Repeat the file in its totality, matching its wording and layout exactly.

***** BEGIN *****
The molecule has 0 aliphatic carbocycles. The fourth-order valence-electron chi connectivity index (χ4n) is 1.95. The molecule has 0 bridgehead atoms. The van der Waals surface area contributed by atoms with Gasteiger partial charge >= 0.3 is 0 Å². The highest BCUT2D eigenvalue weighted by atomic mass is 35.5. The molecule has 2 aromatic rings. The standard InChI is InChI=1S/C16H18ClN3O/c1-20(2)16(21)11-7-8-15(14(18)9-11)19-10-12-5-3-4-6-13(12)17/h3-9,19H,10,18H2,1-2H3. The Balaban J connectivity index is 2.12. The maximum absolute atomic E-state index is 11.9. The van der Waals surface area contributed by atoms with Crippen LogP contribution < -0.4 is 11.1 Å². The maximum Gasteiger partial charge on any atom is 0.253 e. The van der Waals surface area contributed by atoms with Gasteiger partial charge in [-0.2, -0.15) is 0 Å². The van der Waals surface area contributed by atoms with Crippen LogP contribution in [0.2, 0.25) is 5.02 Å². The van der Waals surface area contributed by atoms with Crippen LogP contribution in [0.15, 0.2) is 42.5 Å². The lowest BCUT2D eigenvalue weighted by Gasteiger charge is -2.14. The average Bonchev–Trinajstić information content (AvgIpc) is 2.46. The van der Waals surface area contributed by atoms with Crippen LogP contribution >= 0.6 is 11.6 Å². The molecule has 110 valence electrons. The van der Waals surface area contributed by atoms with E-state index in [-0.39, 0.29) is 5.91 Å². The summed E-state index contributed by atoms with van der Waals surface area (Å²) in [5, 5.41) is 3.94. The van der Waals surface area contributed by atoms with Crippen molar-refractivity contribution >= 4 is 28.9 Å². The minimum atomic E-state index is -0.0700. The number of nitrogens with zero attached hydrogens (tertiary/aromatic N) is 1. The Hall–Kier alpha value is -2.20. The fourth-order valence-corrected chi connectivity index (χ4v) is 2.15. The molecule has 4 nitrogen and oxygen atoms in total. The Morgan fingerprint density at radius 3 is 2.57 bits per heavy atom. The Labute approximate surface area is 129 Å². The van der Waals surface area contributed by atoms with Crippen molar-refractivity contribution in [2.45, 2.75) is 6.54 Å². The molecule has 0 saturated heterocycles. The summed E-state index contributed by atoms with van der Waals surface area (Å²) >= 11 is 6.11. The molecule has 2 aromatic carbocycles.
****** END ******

The molecule has 0 aliphatic carbocycles. The fourth-order valence-electron chi connectivity index (χ4n) is 1.95. The molecule has 0 bridgehead atoms. The van der Waals surface area contributed by atoms with Gasteiger partial charge >= 0.3 is 0 Å². The highest BCUT2D eigenvalue weighted by atomic mass is 35.5. The molecule has 2 aromatic rings. The standard InChI is InChI=1S/C16H18ClN3O/c1-20(2)16(21)11-7-8-15(14(18)9-11)19-10-12-5-3-4-6-13(12)17/h3-9,19H,10,18H2,1-2H3. The Balaban J connectivity index is 2.12. The maximum absolute atomic E-state index is 11.9. The van der Waals surface area contributed by atoms with Crippen LogP contribution < -0.4 is 11.1 Å². The maximum Gasteiger partial charge on any atom is 0.253 e. The van der Waals surface area contributed by atoms with Gasteiger partial charge in [-0.2, -0.15) is 0 Å². The van der Waals surface area contributed by atoms with Crippen LogP contribution in [0.2, 0.25) is 5.02 Å². The van der Waals surface area contributed by atoms with Crippen LogP contribution in [0.15, 0.2) is 42.5 Å². The lowest BCUT2D eigenvalue weighted by Gasteiger charge is -2.14. The average Bonchev–Trinajstić information content (AvgIpc) is 2.46. The van der Waals surface area contributed by atoms with Crippen LogP contribution >= 0.6 is 11.6 Å². The molecule has 110 valence electrons. The van der Waals surface area contributed by atoms with E-state index in [-0.39, 0.29) is 5.91 Å². The summed E-state index contributed by atoms with van der Waals surface area (Å²) in [5, 5.41) is 3.94. The van der Waals surface area contributed by atoms with Crippen molar-refractivity contribution >= 4 is 28.9 Å². The minimum atomic E-state index is -0.0700. The number of nitrogens with zero attached hydrogens (tertiary/aromatic N) is 1. The Hall–Kier alpha value is -2.20. The fourth-order valence-corrected chi connectivity index (χ4v) is 2.15. The molecule has 4 nitrogen and oxygen atoms in total. The Morgan fingerprint density at radius 3 is 2.57 bits per heavy atom. The Labute approximate surface area is 129 Å². The van der Waals surface area contributed by atoms with Crippen molar-refractivity contribution in [2.45, 2.75) is 6.54 Å². The molecule has 0 saturated heterocycles. The summed E-state index contributed by atoms with van der Waals surface area (Å²) >= 11 is 6.11. The molecule has 2 aromatic carbocycles.